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Factors associated with caesarean section in nulliparous women: a multicentre prospective cohort study
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  • Sunita Panda,
  • Cecily Begley,
  • Paul Corcoran,
  • Deirdre Daly
Sunita Panda
Trinity College Dublin
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Cecily Begley
Trinity College Dublin
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Paul Corcoran
University College Cork
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Deirdre Daly
Trinity College Dublin
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Abstract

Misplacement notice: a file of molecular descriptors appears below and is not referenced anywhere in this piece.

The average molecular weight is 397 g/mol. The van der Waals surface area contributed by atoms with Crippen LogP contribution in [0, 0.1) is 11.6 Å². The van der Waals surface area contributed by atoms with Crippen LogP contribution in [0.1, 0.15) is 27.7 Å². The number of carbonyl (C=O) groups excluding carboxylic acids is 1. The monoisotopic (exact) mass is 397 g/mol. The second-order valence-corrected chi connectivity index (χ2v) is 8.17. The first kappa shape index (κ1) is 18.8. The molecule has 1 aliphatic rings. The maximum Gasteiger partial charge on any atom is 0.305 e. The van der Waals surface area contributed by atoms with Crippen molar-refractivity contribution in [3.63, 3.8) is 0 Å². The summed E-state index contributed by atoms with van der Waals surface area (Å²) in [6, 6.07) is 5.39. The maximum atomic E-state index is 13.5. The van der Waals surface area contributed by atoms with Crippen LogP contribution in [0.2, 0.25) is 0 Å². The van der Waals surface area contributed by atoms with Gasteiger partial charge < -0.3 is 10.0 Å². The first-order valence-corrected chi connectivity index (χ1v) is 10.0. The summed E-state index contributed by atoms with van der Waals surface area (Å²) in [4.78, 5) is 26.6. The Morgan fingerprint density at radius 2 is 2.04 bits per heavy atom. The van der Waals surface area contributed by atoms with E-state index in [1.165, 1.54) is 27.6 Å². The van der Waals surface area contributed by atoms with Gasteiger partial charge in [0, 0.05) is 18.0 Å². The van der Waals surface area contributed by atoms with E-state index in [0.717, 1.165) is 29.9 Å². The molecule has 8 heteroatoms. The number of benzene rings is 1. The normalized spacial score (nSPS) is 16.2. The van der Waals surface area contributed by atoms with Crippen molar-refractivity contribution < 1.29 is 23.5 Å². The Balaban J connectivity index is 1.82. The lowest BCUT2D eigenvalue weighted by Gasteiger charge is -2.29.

Objective: To identify the factors associated with birth by caesarean section (CS) in nulliparous women. Design: Prospective cohort study. Setting: Three maternity hospitals in the Republic of Ireland. Sample: A total of 3047 nulliparous women. Method: Data from self-administered surveys antenatally and at 3-months postpartum and hospital records of consenting women were included in the analysis. Poisson regression was used to assess associations between demographic and clinical factors and birth by CS. Main outcome measures: Planned and unplanned CS. Results: Of the 2755 women included in the analysis, 888 women (32.23%) had a CS (planned (n=166, 6.02%) and unplanned (n=722, 26.21%)). Common risk factors for planned and unplanned CS were being aged ≥40 years, being in private care, multiple pregnancy and fetus in breech or other malpresentations. An unplanned CS occurred for 22.43% (n=377/1681) of women who did not have induction of labour (IOL) or who had IOL with no epidural but the risk was about twice as high for women who had IOL and epidural (with intravenous oxytocin: ARR 1.70, 95% CI 1.44-2.01, p<0.001; without intravenous oxytocin: ARR 2.06, 95% CI 1.57-2.69, p<0.001); without IOL and epidural, >20% of the unplanned CSs would not have occurred. Conclusions: Findings confirm the multifactorial reasons for CS and the challenge of reversing the increasing CS rate if maternal age, overweight/obesity, infertility treatment, multiple pregnancy and pre-existing hypertension continue to increase, and highlight the need to address pre-labour interventions considering that IOL, with epidural, made the greatest contribution to risk of unplanned CS.